New York Giants: No, drafting a quarterback in the first round wouldn't be a 'huge mistake'
Dec 28, 2016; Orlando, FL, USA; Miami Hurricanes quarterback Brad Kaaya (15) throws the ball in the second half against the West Virginia Mountaineers at Camping World Stadium. The Miami Hurricanes won 31-14. Mandatory Credit: Logan Bowles-USA TODAY Sports

Contrary to popular belief, the New York Giants drafting a quarterback in the first round wouldn’t be a “huge mistake.”

Yesterday, my colleague Jason Leach expressed why he believes that under zero circumstances should the Giants draft a quarterback in the first round. I vehemently disagree.

Jason acknowledged the talents of Mitch Trubisky and Deshaun Watson, but wrote that the G-Men “need to use their first-round pick on someone who can be a starter in 2017, rather than someone who will just hold a clipboard.”

While it’s likely that neither Trubisky nor Watson — plus guys like Notre Dame’s Deshone Kizer and Miami’s Brad Kaaya — will be a threat from day one (not like that really matters, because Eli Manning has the starting job either way), let’s face it: Big Blue is going to have a massive vacancy at the position when Manning retires.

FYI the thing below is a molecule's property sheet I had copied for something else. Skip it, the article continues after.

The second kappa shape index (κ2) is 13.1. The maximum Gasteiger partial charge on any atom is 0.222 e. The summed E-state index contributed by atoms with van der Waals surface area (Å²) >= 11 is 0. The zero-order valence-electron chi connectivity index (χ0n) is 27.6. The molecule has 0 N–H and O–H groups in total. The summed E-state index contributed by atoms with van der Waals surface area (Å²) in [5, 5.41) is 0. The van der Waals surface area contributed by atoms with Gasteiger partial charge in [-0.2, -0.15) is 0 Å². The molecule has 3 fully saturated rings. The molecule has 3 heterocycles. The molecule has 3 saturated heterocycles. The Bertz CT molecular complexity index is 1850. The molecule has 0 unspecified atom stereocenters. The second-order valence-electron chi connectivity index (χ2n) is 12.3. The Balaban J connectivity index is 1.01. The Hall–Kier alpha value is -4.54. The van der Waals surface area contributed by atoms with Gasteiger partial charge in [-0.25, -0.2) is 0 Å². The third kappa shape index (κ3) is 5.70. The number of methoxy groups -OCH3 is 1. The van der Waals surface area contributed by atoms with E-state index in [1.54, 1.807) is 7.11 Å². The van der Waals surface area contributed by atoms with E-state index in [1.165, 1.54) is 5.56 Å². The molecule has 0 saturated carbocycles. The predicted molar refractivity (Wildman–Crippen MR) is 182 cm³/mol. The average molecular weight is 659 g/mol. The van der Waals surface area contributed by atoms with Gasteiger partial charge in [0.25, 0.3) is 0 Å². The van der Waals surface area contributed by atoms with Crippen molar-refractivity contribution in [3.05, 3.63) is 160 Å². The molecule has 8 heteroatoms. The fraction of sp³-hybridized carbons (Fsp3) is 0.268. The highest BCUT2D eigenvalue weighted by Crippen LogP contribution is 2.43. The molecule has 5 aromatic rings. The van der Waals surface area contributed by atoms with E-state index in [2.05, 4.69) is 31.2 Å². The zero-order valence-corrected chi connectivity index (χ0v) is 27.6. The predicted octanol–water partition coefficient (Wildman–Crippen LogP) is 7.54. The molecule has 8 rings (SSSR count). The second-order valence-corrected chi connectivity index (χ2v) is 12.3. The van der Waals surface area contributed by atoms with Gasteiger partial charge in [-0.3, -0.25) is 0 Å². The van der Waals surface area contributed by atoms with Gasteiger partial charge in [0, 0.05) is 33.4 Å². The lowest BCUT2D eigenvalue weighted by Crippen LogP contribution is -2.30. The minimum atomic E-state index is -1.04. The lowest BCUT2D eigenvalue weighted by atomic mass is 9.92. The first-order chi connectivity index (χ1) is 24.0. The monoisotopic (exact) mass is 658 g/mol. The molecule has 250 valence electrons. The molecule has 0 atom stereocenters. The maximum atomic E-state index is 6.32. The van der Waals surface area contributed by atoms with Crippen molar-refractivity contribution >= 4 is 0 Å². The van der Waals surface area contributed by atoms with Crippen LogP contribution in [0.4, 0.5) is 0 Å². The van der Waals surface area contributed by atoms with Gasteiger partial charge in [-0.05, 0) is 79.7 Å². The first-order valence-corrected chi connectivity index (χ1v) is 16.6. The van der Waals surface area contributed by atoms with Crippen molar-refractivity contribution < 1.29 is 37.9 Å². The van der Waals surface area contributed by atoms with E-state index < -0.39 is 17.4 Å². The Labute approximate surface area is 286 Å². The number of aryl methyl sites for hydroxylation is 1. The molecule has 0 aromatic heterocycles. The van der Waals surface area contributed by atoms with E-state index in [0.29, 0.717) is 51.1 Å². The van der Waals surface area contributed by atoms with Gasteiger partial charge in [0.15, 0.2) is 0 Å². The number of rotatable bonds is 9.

It only makes sense to draft his successor earlier rather than later (we’ve seen it happen before, with Aaron Rodgers for example). There’s no position more critical than quarterback, and an effectual one is worth a couple of draft picks.

If Jerry Reese and his staff find someone they believe can develop behind the virtuous Manning, they should go for it. It will spare plenty of headaches down the road.

Leach also penned that “the Giants are in need of a backup quarterback, but not nearly as much as they need an offensive tackle, offensive guard and tight end.”

While this is true — these units were underwhelming at best last season — it’s crucial to define exactly what each portion of the offseason is for: free agency is intended to help general managers bolster their team‘s now, while the draft is intended to give general managers talent for the future.

Accomplished GM’s typically draft the best available player, not the one that best fills a need (what happens when team’s do that later? Ereck Flowers is a prime example). If a signal-caller sits atop the Giants’ draft board, there’s no reason they shouldn’t make the phone call.

Yes, for the Giants to win now, snagging a lineman or tight end in the draft’s first round would be the logical choice. But it’s like personal finance: one takes a chunk out of his current earnings to save for the future. It’s the smart thing to do.

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